Case Fan Upgrade [Tutorial]

I recently upgraded my power supply fan to a super awesome quiet Noctua fan. I just upgraded the case as well and here’s how I did it (special thanks for Javier and Victor):

**Not responsible if you screw up, ground yourself and don’t be stupid. This tutorial will avoid soldering and modding your rambo!

Tools: Fan, buck converter, wires, wire stripper, flat head, optional stand offs to mount on the case

Fan Link: http://smile.amazon.com/gp/product/B00NEMG62M?psc=1&redirect=true&ref_=oh_aui_detailpage_o02_s00

Buck converter: http://smile.amazon.com/gp/product/B00Q48BRFO?psc=1&redirect=true&ref_=oh_aui_detailpage_o01_s00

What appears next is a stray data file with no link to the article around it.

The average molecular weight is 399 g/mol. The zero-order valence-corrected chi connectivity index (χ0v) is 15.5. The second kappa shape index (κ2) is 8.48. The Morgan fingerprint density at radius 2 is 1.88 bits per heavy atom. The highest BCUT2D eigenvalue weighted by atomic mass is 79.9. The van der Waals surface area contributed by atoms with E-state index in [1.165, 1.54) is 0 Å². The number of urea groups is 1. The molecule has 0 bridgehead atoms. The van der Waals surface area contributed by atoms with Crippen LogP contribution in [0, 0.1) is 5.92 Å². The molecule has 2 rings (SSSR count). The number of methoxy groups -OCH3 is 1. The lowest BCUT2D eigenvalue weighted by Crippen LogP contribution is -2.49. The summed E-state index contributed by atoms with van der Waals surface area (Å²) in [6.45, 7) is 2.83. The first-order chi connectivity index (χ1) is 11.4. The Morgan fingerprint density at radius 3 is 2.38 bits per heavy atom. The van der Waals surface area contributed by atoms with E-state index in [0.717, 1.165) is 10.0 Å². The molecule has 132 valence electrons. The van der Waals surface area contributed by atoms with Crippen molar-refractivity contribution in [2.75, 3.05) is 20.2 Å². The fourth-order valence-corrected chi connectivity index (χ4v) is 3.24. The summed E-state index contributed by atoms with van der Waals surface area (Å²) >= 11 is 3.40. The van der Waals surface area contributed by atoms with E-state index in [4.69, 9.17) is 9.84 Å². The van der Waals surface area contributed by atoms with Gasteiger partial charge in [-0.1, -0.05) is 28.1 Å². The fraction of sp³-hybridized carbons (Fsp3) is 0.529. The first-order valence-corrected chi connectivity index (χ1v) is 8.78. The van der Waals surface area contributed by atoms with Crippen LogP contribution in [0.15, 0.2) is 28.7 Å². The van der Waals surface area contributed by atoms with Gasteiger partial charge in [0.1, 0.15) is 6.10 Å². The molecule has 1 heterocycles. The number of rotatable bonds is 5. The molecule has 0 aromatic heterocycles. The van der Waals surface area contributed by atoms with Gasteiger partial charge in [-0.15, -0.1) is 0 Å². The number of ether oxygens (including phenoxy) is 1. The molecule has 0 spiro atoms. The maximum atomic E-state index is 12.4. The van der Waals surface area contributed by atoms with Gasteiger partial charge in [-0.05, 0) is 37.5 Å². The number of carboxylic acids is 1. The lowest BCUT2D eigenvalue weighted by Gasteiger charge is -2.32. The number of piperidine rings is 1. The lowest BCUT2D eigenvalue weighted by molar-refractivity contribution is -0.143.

*A little overkill but the display will allow people without a multimeter to dial in the voltage. This also will allow us to avoid soldering headers onto the Rambo

Link to photos in case they don’t show up below: http://imgur.com/a/q75TR

  1. **Disconnect from power and remove the case from the frame. Remove the case cover and fan. Strip about an inch off the ends of two 8-10" wires.

  1. Insert the two wires into the terminal blocks labeled “IN + and IN -”. Remove the connector off the end of the Noctua fan. Either cut or fold away the green and blue wires.
    JST connector tutorial: https://www.youtube.com/watch?v=kRvDgiX4Sk4

  1. Remove the power header from the Rambo board. Unscrew 2 terminal blocks to pull out a red and yellow wire

  1. Wrap the two wires you prepared earlier around the respective wire (red going into the IN+ and yellow going into IN-). Insert back into the terminal block and tighten! Then plug the header back into the board.